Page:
| Idiots |

Michael Turley, Alleged Director of Terrorist Hoax Movie, Makes Actual Movies (and Magic)

Keep New Times Free
I Support
  • Local
  • Community
  • Journalism
  • logo

Support the independent voice of Phoenix and help keep the future of New Times free.

Michael Turley, the alleged director of the terrorist hoax video starring his own nephew as a terrorist, is actually known as "Michael Giannantonio" in the world of professional film-making. If you're into hypnotism and magic, you may also know Turley as "Gianni."

Turley was arrested last week after allegedly having his nephew wear a sheet on his body and a towel on his head, then run around a Phoenix intersection with a fake rocket-propelled grenade launcher, in an attempt to "test" the Phoenix Police Department's response to a terrorist situation.

See also:
-Michael Turley Wanted to "Test" Phoenix Cops -- With a Kid Dressed as a Terrorist Running Around With a Fake Grenade Launcher
-Michael Turley Put His Own Nephew Up to the Task of Pretending to Be a Terrorist

It turns out that the guy does actually make movies, albeit not incredibly successful ones.

He wrote and directed his own movie starring John Voight, which sounded awesome until we found out that John Voight is not Jon Voight. According to Turley's/Giannantonio's description, it's a movie about a guy who gets stuck at a lot of red lights.

According to IMDb, he's also credited for cinematography work in 2003 on the TLC show What Not to Wear, in which a pair of fashionistas put someone wearing awful clothes into slightly less-awful clothes. Turley also got credited for cinematography for Howard Stern on Demand, among other shows and films.

Turley was also hit with a $2,000 fine from the Arizona Corporation Commission's securities division in 2006, after he tried to raise money for a new movie by promoting it as an investment opportunity, and the securities division discovered he's not a registered salesman.

On the plus side, Turley does do magic.

You can see his magic website here -- Gianni says he can do "almost any trick."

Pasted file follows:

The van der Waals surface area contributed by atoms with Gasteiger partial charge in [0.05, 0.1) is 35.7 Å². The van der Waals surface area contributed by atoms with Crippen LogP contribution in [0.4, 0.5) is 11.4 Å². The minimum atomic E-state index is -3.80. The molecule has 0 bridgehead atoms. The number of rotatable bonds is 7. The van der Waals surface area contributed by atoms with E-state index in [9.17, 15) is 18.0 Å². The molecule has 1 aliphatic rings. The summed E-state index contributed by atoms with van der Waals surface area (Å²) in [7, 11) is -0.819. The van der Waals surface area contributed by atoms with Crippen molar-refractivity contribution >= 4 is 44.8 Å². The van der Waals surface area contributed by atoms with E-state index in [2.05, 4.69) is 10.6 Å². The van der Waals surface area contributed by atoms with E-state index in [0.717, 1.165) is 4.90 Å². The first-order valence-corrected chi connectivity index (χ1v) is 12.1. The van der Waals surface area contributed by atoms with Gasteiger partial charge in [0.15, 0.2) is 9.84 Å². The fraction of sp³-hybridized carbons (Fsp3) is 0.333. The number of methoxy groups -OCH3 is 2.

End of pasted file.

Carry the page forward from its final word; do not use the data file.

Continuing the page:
In hindsight, it may not have been the best idea to "tweet" that "crazy video" of some kid pretending to be a terrorist on the streets of Phoenix.

Turley faces charges of knowingly giving a false impression of a terrorist act, endangerment, contributing to the delinquency of a minor, and misconduct involving a simulated explosive.

Keep Phoenix New Times Free... Since we started Phoenix New Times, it has been defined as the free, independent voice of Phoenix, and we would like to keep it that way. Offering our readers free access to incisive coverage of local news, food and culture. Producing stories on everything from political scandals to the hottest new bands, with gutsy reporting, stylish writing, and staffers who've won everything from the Society of Professional Journalists' Sigma Delta Chi feature-writing award to the Casey Medal for Meritorious Journalism. But with local journalism's existence under siege and advertising revenue setbacks having a larger impact, it is important now more than ever for us to rally support behind funding our local journalism. You can help by participating in our "I Support" membership program, allowing us to keep covering Phoenix with no paywalls.

We use cookies to collect and analyze information on site performance and usage, and to enhance and customize content and advertisements. By clicking 'X' or continuing to use the site, you agree to allow cookies to be placed. To find out more, visit our cookies policy and our privacy policy.


Join the New Times community and help support independent local journalism in Phoenix.


Join the New Times community and help support independent local journalism in Phoenix.